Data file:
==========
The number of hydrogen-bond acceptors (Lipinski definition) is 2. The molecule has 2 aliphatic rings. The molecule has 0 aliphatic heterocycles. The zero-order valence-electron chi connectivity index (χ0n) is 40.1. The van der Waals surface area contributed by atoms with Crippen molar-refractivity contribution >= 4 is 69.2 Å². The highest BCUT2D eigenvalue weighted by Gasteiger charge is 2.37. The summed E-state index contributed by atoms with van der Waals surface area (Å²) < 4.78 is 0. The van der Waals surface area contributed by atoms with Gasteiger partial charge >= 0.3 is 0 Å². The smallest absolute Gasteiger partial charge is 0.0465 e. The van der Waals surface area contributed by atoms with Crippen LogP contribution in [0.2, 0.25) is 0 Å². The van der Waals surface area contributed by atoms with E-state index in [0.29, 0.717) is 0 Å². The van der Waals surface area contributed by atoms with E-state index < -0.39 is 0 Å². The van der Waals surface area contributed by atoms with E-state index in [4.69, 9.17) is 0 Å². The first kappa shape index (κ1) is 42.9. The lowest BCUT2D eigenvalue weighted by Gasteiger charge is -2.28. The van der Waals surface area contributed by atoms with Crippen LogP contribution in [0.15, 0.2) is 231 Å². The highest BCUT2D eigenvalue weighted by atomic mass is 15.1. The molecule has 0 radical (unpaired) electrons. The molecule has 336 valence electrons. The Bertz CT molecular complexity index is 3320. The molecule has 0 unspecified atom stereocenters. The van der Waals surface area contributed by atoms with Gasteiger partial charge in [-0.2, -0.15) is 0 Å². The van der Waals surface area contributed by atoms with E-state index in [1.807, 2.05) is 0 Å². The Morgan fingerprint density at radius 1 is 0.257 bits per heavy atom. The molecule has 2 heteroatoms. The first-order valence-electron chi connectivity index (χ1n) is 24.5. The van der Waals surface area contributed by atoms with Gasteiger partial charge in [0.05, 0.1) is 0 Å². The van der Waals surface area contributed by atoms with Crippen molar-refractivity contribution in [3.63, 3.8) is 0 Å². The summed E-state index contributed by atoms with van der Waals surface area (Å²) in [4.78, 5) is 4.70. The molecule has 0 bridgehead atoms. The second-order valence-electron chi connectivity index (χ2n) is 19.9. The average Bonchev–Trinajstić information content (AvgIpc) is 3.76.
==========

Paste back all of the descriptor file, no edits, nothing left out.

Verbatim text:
The number of hydrogen-bond acceptors (Lipinski definition) is 2. The molecule has 2 aliphatic rings. The molecule has 0 aliphatic heterocycles. The zero-order valence-electron chi connectivity index (χ0n) is 40.1. The van der Waals surface area contributed by atoms with Crippen molar-refractivity contribution >= 4 is 69.2 Å². The highest BCUT2D eigenvalue weighted by Gasteiger charge is 2.37. The summed E-state index contributed by atoms with van der Waals surface area (Å²) < 4.78 is 0. The van der Waals surface area contributed by atoms with Gasteiger partial charge >= 0.3 is 0 Å². The smallest absolute Gasteiger partial charge is 0.0465 e. The van der Waals surface area contributed by atoms with Crippen LogP contribution in [0.2, 0.25) is 0 Å². The van der Waals surface area contributed by atoms with E-state index in [0.29, 0.717) is 0 Å². The van der Waals surface area contributed by atoms with E-state index < -0.39 is 0 Å². The van der Waals surface area contributed by atoms with E-state index in [4.69, 9.17) is 0 Å². The first kappa shape index (κ1) is 42.9. The lowest BCUT2D eigenvalue weighted by Gasteiger charge is -2.28. The van der Waals surface area contributed by atoms with Crippen LogP contribution in [0.15, 0.2) is 231 Å². The highest BCUT2D eigenvalue weighted by atomic mass is 15.1. The molecule has 0 radical (unpaired) electrons. The molecule has 336 valence electrons. The Bertz CT molecular complexity index is 3320. The molecule has 0 unspecified atom stereocenters. The van der Waals surface area contributed by atoms with Gasteiger partial charge in [-0.2, -0.15) is 0 Å². The van der Waals surface area contributed by atoms with E-state index in [1.807, 2.05) is 0 Å². The Morgan fingerprint density at radius 1 is 0.257 bits per heavy atom. The molecule has 2 heteroatoms. The first-order valence-electron chi connectivity index (χ1n) is 24.5. The van der Waals surface area contributed by atoms with Gasteiger partial charge in [0.05, 0.1) is 0 Å². The van der Waals surface area contributed by atoms with Crippen molar-refractivity contribution in [3.63, 3.8) is 0 Å². The summed E-state index contributed by atoms with van der Waals surface area (Å²) in [4.78, 5) is 4.70. The molecule has 0 bridgehead atoms. The second-order valence-electron chi connectivity index (χ2n) is 19.9. The average Bonchev–Trinajstić information content (AvgIpc) is 3.76.